Syria opposition missing from Russia’s Sochi talks

Turkey-backed rebels refuse to leave airport in apparent protest against use of Syrian government flags to brand event.

Syrian opposition refusing to leave Sochi airport
The Syrian opposition figures were apparently offended by Syrian government flags in the airport [Image from social media]

Russia-hosted talks on the war in Syria are being held in Sochi without the representation of any major opposition group.

Turkey-backed rebel figures have refused to leave the Russian city’s airport in a last-minute protest.

An amateur video obtained by Al Jazeera on Tuesday showed a group of Syrian opposition delegates, who had arrived from Ankara late on Monday, waiting for a flight back to Turkey.

“Late last night, there was a kerfuffle down at the airport here – distressed Turkish officials running around trying to persuade a group of Turkish-backed opposition delegates to leave the airport,” said Al Jazeera’s Rory Challands, reporting from Sochi, referring to Monday evening.

“They apparently didn’t want to come out of the airport buildings because they had seen Syrian government flags plastered all over the branding for this Sochi conference, and that upset them.”

New constitution

The Sochi event, officially known as a Syrian Congress of National Dialogue, aims to foster an agreement between the government and the opposition to form a commission to write a new constitution for the war-torn country, Challands said.

But that seemed unlikely to happen without backing from major opposition figures.

The Syrian Negotiation Commission (SNC), the country’s main opposition group, said following two days of UN-led talks in Vienna last week it would not attend the Sochi congress.

The SNC accused Syrian President Bashar al-Assad and his Russian backers of continuing to rely on military might and showing no willingness to enter into honest negotiations.

Authorities from Syria’s Kurdish autonomous region said at the weekend they would also boycott the event because of the ongoing Turkish offensive on the Kurdish enclave of Afrin.

“The belief among the opposition has always been that the Sochi conference, and probably this commission as well, is essentially representing Moscow and Damascus interests,” Challands said.

“They, along with Turkey, have been saying over the past few hours and days that perhaps they would agree with the proposals of the commission as long as it is limited and focused on maintaining direction towards Geneva [the UN-curated peace process].”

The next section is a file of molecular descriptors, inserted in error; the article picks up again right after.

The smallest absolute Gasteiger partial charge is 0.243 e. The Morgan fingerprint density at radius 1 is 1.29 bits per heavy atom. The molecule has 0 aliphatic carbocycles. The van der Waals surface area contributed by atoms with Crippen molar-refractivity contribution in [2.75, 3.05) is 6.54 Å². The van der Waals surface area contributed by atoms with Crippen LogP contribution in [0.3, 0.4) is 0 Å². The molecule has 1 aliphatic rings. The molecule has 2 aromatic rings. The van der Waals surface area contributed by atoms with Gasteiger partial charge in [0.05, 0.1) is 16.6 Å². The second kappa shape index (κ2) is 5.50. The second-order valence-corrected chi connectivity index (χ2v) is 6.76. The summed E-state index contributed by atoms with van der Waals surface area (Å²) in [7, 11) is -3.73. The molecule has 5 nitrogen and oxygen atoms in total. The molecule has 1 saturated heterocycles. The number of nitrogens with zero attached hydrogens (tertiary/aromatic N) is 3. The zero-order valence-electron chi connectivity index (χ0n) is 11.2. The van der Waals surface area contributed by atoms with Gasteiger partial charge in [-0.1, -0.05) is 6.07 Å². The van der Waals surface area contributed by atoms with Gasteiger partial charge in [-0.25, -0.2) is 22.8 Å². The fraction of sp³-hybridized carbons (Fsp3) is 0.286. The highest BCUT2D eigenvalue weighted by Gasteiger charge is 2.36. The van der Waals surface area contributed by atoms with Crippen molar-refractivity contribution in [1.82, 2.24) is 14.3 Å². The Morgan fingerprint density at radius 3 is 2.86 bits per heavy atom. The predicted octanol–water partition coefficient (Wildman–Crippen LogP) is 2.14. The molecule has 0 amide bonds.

He added the opposition groups believed talks in Geneva were going to ultimately give the final peace settlement for Syria.

“And Turkey and the Syrian opposition groups do not want anything to deviate from that.”

The belief among the opposition has always been that the Sochi conference, and probably this commission as well, is essentially representing Moscow and Damascus interests

by Al Jazeera's Rory Challands from Sochi

The Sochi conference was originally scheduled to be a two-day event, but it was shortened to a one-day forum on Tuesday.

Russia’s Tass news agency on Tuesday cited the forum’s organising committee as saying that 1,511 out of more than 1,600 invited delegates arrived in Sochi for the event from Syria, Geneva, Cairo, Moscow and Ankara.

The committee source reportedly said 107 delegates were representing the Syrian “domestic” opposition, including Qadri Jamil from “the Moscow platform”, Randa Kassis from “the Astana platform”, Syria’s Tomorrow Movement led by Ahmad Jarba, Haytham Manna from National Coordination Committee for Democratic Change and representatives of the Civil Movement.

The committee source broke down the ethnicities of the participants, saying the majority were Arabs. Kurds, Yazidis, Assyrians, Armenians, Circassians, Chechens, Dagestanis, Abkhazians, Turkmens and Druze were also represented, according to the source.

Inside Syria, clashes and air raids by the Turkish army continued against Syrian Kurdish fighters in Afrin on the eve of the Sochi congress on Monday, with new civilian casualties reported.

In neighbouring Idlib, at least 23 civilians were killed on Monday in air raids launched by Syrian government warplanes, according to the UK-based Syrian Observatory for Human Rights (SOHR) and Syrian Civil Defence.

Source: Al Jazeera